Why not become an official?

Becoming a USA Swimming Official

I encourage all of you to consider earning certification in a very rewarding and important volunteer position as a swimming official. There are no pre-requisites in terms of your time on the team, the age and experience level of your swimmer, or prior swimming participation in your younger years. 

In my opinion, becoming officials helps solidify your family’s interest and commitment to this team and this sport. Officiating (and many other volunteer positions) enabled you to fully engage with the team parents and coaches, show interest in your swimmer’s activities, and better understand the challenges and successes our kids will meet along the way. To the point of ‘new’ members starting down this road, gaining parent officials for our younger age groups also helps to balance out the overall number of officials available at any meet, no matter if the meet is split between age groups, is designed for younger swimmers, or combined by all age groups. The minimum requirements are that you are 18 years or older, are able to pass a background check, pass the training, and volunteer your time in support of the athletes at swim meets. Similar to office staff, timers and coaches, officials are mandatory for the conduct of a sanctioned swim meet.

The officiating body is very supportive in assisting anyone to progress from the bread and butter position of Stroke and Turn, to Starter, Chief Judge, Administrative Referee and Meet Referee. Some parents are very much interested in running the computer based timing and scoring systems and programs, and for them, the important position of Administrative Referee is available. Those officials who enjoy more in on-deck operations move through the positions of Starter, Chief Judge and Referee. None of these positions are exclusionary; however you will figure out for yourself which to focus upon, if not all of them. At every meet and level, you will be meeting interesting and fun-loving adults who share this common skill set and spirit of volunteerism.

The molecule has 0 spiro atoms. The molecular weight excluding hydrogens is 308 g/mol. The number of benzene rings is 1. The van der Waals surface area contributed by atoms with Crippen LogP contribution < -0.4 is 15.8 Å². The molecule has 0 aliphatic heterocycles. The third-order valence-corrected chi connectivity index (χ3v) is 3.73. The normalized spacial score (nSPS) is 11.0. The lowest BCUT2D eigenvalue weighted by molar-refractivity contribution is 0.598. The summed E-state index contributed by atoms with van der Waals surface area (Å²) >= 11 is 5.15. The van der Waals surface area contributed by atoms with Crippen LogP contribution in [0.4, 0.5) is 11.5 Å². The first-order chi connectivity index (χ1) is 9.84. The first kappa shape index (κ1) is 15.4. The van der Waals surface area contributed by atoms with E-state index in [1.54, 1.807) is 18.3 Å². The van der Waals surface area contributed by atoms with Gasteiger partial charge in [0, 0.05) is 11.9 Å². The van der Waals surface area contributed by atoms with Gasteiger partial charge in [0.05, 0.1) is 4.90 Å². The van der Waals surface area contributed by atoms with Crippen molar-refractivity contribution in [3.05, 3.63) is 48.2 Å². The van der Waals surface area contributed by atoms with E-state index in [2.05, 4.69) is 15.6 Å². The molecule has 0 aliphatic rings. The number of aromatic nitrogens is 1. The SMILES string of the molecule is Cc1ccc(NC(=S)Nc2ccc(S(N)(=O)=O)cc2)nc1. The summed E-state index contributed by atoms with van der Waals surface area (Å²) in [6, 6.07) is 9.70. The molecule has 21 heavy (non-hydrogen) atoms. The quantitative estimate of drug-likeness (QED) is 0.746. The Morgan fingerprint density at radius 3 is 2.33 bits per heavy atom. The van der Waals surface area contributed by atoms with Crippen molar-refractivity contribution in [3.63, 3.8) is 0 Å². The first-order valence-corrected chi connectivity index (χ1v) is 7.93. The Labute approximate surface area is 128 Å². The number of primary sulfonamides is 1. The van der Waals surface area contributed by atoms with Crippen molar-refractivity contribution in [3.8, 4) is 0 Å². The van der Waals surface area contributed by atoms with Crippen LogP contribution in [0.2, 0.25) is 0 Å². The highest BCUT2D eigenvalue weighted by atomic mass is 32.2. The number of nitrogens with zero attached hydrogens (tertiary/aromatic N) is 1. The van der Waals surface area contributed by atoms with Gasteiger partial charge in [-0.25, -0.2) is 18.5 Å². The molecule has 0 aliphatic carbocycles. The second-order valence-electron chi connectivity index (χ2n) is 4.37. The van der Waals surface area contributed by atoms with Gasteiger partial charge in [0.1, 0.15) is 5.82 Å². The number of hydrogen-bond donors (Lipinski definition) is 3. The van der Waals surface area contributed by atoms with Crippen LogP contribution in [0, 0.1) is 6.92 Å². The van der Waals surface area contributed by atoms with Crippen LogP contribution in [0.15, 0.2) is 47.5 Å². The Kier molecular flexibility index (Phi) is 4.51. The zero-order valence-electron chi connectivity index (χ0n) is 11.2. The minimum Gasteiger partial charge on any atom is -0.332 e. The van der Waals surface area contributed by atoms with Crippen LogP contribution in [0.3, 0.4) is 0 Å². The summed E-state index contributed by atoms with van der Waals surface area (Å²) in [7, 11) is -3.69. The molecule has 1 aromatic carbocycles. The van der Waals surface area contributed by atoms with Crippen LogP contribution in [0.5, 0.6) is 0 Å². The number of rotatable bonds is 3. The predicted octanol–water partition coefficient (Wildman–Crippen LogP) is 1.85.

But all the talk about certification levels is for the future! For the here and now, let’s get going. A training clinic is scheduled for Sunday May 9th at Evanston High School. You are welcome to attend, even if you do not immediately want to become an official, but just want to learn a little more about why those people in white over blue have such big smiles on their faces all meet long.

We are not trying to make you a coach or instructor for your athlete....leave that to the staff, but as a parent, understanding the rules may come in handy when you have the occasion to provide support and comfort to your simmer who says “I got DQ’d for something called underwater recovery”. Instead of just giving a hug, a shrug, and a “whatever”, you’ll have some appreciation for how hard it is to swim a 50M butterfly as an 8 year old, and keep your arms out of the water!

If the above isn't enough to convince you, let's look at numbers:

 - You need to work 10 sessions per calendar year to MAINTAIN your credentials - 

 - We will end up going to as many as 32 swim meets this calendar year. Each meet normally has 5 session for a grand total of 160 sessions... shouldn't be too hard to make 6.25% of the meets :)

If you would like to gather more info, there is a wealth of information available on line, at both the IL Swimming website and the USA Swimming website. Rulebooks, articles, listing of officials, etc., all included and provided for by the dues you are paying. USAS is a well run organization that is continually providing education and resources for volunteers at every level. I encourage you to browse these sites; there are articles and tips for all facets of this sport.

I hope to see you on deck with the white polo :)

Coach Alessio

Questions: contact Kate Lindberg at